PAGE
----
Stack Overflow has changed the way the answers are sorted:

We no longer pin the accepted answer (with the green checkmark) to the top of the list of answers. By default, we now sort strictly by votes (descending order by highest score), and the accepted answer's order in the list is based on its score.

There is a question now on Meta Stack Exchange if we would like to have the accepted answer unpinned on our site:

We can change the way the engine sorts answers in site settings. We would like to hear from you all if it is something you want to see on your site. [...] We are going to collect feedback before the end of September 19th.

I am posting this question here to discuss what would work best for our site Seasoned Advice.

  • 3
    For those who are not accustomed how this type of Meta question works: Community members should post answers for or against - it is also OK to have multiple answers for one side if there are different argument lines, for example - and when some time has passed and there have been votes, the decision is made for the side which has more votes. I had mistakenly stated here that there is no deadline; the Community mods have asked for us to have decided by Sep19th, I asked for an extension.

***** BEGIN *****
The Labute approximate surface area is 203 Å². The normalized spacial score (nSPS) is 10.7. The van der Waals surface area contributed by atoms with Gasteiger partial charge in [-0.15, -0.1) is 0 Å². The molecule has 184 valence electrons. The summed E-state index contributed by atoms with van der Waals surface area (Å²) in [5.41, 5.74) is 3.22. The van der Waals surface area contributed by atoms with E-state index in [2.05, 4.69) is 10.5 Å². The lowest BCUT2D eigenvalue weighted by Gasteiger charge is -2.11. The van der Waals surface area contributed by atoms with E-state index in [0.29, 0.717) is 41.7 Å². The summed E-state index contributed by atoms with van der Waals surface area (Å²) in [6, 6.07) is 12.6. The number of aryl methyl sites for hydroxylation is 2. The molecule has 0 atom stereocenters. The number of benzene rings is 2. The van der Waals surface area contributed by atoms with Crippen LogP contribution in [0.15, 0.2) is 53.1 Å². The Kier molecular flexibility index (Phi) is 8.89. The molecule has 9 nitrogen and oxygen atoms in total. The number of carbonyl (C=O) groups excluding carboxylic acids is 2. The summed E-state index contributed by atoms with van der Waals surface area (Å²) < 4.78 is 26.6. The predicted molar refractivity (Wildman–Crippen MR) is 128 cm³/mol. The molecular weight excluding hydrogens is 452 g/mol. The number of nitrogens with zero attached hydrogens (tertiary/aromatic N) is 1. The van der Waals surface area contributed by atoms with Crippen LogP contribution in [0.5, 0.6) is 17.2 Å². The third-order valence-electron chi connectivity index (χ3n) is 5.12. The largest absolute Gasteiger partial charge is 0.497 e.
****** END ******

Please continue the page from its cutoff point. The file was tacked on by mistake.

– rumtscho Mod
    Commented Sep 19, 2021 at 8:43
  • They also need to make it so the sort order on the questions isn't sticky -- took me months to realize I had somehow clicked 'active', as I wondered why the answers were being shown in a seemingly random order
    – Joe
    Commented Sep 20, 2021 at 15:50
  • 1
    Would there be a way to autogenerate a sample of questions where the highest-rated answer is not the accepted one, to see what the typical effect would be here?
    – dbmag9
    Commented Sep 28, 2021 at 13:14
  • 3
    @dbmag9 will add a data explorer query later. Good point.
    – Stephie Mod
    Commented Sep 28, 2021 at 13:16

1 Answer 1


I'm for this change -- I've seen quite a few answers on here that are twice as highly rated as the 'accepted' answer, often because the 'accepted' answer lacks an important warning or other caveat.

(I'm also against 'accepting' answers too quickly, as how do you know it works until you've had a chance to test it? It seemed like another case of antics like the AttilaNYC incident)

  • What's the AttilaNYC incident? Commented Oct 3, 2021 at 22:34
  • @user1271772 when the site was new, he went and asked lots of questions with a huge range of skill levels (from really basic newbie level to high-end expensive ingredients), but his comments seemed to suggest that he wanted specific answers, like he knew more than the question suggested. He was plagiarizing questions from some other QA site. And he wasn’t some random person, he was an employee of StackExchange.
    – Joe
    Commented Oct 3, 2021 at 22:46
  • AttilaNYC was an employee of SE? Commented Oct 3, 2021 at 22:47
  • @user1271772 yes. Here’s the initial reckoning: cooking.meta.stackexchange.com/q/757/67 . I’m on a phone right now so it doesn’t show if there are other discussions linked to that
    – Joe
    Commented Oct 4, 2021 at 0:09
  • @user1271772 : I couldn't find any questions here on meta, but if you look at his profile via the Wayback Machine, it says he was a "Sales Manager" : web.archive.org/web/20100913055834/http://…
    – Joe
    Commented Oct 4, 2021 at 17:28

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